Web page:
Seat belts and seat belt reminders

Key facts

  • Using a three-point seat belt (with a strap across your lap and chest) reduces the chance of dying in a crash by 50% [1]
  • In the UK, wearing a seat belt is a legal requirement if belts are fitted. Drivers are responsible for children under 14 being in a restraint appropriate to their age and height [2];
  • According to a survey in 2009, 95% of drivers and front-seat passengers and 89% of rear-seat passengers in England and Scotland used seat belts or child restraints [4];
  • Belts are least likely to worn by young men, delivery drivers, and people driving short distances on familiar roads.

Introduction

Seat belts are one of the simplest and most important features for protecting vehicle occupants, and doing them up is one of the most basic steps drivers and passengers can take to reduce their risk of death or injury. Seat belt reminders (that give a warning if a seat belt is not done up) are a valuable additional tool to enable vehicle occupants to belt up regularly. Read on for more information about seat belts and seat belt reminders.

Learn more: Read our advice for drivers on belting up and our fact page on public transport safety.

Safety benefits of seat belts

Whether a driver or a passenger in a vehicle, in a crash a seat belt greatly improves your chance of avoiding serious injury or death. Using a three-point seat belt (the standard type fitted to modern vehicles, with a strap across your lap and chest) reduces the chance of dying in a crash by 50% [5].

It is essential that back seat passengers belt up too, for their own safety and the safety of other vehicle occupants. In a crash, an unrestrained back seat passenger can be thrown forward with enough force to kill the person in front of them.

Lap belts (where there is just one strap, across your lap) are not nearly as safe as three-point seatbelts, so they should be avoided. Severe injury can result from the top half of the body flying forward in a lap belt; children are particularly vulnerable. Hence if you drive a vehicle with lap belts on some seats, it's safest to not carry passengers in these seats. However in some crashes lap belts may be safer than not wearing a belt at all; they can reduce the chance of death in a crash by a third (32%) [6]. 

Legal requirements 

In the UK, wearing a seat belt is a legal requirement if belts are fitted. Drivers are responsible for children under 14 being in a restraint appropriate to their age and height. Passengers age 14 and above are legally responsible for their own belts [7]. Given the danger that an unrestrained passenger poses to other vehicle occupants in a crash, it is recommended that the driver makes sure everyone is wearing a belt.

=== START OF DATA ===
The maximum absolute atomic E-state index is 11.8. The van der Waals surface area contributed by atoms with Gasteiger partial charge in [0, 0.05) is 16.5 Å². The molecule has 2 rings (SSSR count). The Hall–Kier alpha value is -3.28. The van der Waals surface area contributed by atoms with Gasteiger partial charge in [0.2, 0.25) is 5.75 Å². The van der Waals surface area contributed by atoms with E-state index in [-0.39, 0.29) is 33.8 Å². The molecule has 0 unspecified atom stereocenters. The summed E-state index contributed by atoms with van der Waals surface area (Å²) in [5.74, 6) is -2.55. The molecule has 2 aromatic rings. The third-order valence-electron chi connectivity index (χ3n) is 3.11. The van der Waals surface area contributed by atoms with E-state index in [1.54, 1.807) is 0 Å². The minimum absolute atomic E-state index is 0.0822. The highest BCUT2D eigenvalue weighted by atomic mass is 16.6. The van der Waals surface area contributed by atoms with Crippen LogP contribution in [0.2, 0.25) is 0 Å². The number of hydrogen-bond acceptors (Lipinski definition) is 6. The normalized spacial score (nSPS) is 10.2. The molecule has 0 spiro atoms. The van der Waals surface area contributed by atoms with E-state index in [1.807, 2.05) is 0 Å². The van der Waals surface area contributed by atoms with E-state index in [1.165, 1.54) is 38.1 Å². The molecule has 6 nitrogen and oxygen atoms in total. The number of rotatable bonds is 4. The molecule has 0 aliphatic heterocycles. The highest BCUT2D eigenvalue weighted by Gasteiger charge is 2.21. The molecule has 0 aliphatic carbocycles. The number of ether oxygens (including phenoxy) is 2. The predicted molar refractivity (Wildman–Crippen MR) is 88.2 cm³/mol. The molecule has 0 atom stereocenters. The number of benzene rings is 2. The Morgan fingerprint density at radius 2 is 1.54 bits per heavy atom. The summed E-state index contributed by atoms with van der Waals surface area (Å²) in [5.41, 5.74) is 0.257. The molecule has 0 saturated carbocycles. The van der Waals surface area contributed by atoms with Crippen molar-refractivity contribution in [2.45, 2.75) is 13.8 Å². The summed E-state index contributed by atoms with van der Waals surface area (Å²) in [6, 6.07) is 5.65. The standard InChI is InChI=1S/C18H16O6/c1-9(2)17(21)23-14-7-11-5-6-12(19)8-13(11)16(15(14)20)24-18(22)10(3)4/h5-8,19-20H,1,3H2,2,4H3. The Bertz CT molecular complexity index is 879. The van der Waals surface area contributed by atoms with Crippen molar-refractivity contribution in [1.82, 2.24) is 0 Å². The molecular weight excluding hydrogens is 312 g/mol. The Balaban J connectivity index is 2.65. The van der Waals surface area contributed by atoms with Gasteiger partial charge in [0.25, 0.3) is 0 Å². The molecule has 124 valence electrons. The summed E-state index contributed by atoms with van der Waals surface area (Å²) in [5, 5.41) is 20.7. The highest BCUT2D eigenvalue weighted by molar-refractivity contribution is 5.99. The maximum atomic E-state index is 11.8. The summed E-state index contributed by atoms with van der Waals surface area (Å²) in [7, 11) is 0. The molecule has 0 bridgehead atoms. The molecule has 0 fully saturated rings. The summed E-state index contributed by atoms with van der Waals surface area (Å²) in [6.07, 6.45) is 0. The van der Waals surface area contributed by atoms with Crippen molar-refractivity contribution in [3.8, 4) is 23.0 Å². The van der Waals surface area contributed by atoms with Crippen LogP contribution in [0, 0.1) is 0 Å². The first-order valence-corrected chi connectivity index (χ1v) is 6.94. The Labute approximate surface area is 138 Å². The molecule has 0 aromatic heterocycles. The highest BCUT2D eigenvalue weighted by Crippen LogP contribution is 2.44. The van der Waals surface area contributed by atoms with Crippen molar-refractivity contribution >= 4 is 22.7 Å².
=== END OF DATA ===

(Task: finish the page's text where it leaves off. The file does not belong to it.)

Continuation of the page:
A 2009 UK survey found 95% of drivers and front-seat passengers, and 89% of rear-seat passengers used a seatbelt or child restraint [8]. Belts are least likely to worn by young men, delivery drivers, and people driving short distances on familiar roads. If the rates of seat belt wearing were raised by just 1%, the savings to the nation in terms of the costs of lives and serious injuries has been estimated to be £14.4 million a year [9].

Learn more: Read our fact page on child restraints.

Seat belt reminders (SBR) 

Seat Belt Reminders (SBR) are devices that detect the presence of an occupant and and give an audible and/or visual warning if occupants are not wearing a seat belt. Since November 2014, SBRs have been compulsory in Europe in the driver's seat on new cars. 

Two specifications have been set for their standard: UN Regulation 16, Section 8.4 and the Euro NCAP assessment protocol (Euro NCAP, 2013).

There are many examples of research papers agreeing that SBRs have the proven potential to increase the seat belt wearing rate (and thereby reduce casualty rates) by issuing warnings [10]. 

In 2015, TRL (the UK's Transport Research Laboratory) published a report commissioned by the EC giving recommendations of vehicle safety systems that could be considered for legislation. TRL recommended seat belt reminder systems to be fitted to more seats (passenger and driver) in more vehicles on the basis of "safety equality", including consideration of fitment to coach passenger seats. 


End notes

[1] The Handbook of Road Safety Measures, Elsevier Science 2009
[2] Rules for drivers and motorcyclists (99-102), The Highway Code, 2016
[3] Seat belt rates: 2009 survey results for England and Scotland, Department for Transport, 2009
[4] Ibid
[5] The Handbook of Road Safety Measures, Elsevier Science 2009
[6] Effectiveness of Lap/Shoulder Belts in the Back Outboard Seating Positions, National Highway Traffic Safety Administration, 1999
[7] Rules for drivers and motorcyclists (99-102), The Highway Code, 2016
[8] Seat belt rates: 2009 survey results for England and Scotland, Department for Transport, 2009
[9] Strapping yarns: why people do and do not wear seat belts, Department for Transport, 2008
[10] (Williams et al., 2002), (Ferguson et al., 2007), (Lie et al., 2007), (Freedman et al., 2009).


Last updated: November 2016 

 

Tags: road deaths serious injury seat belt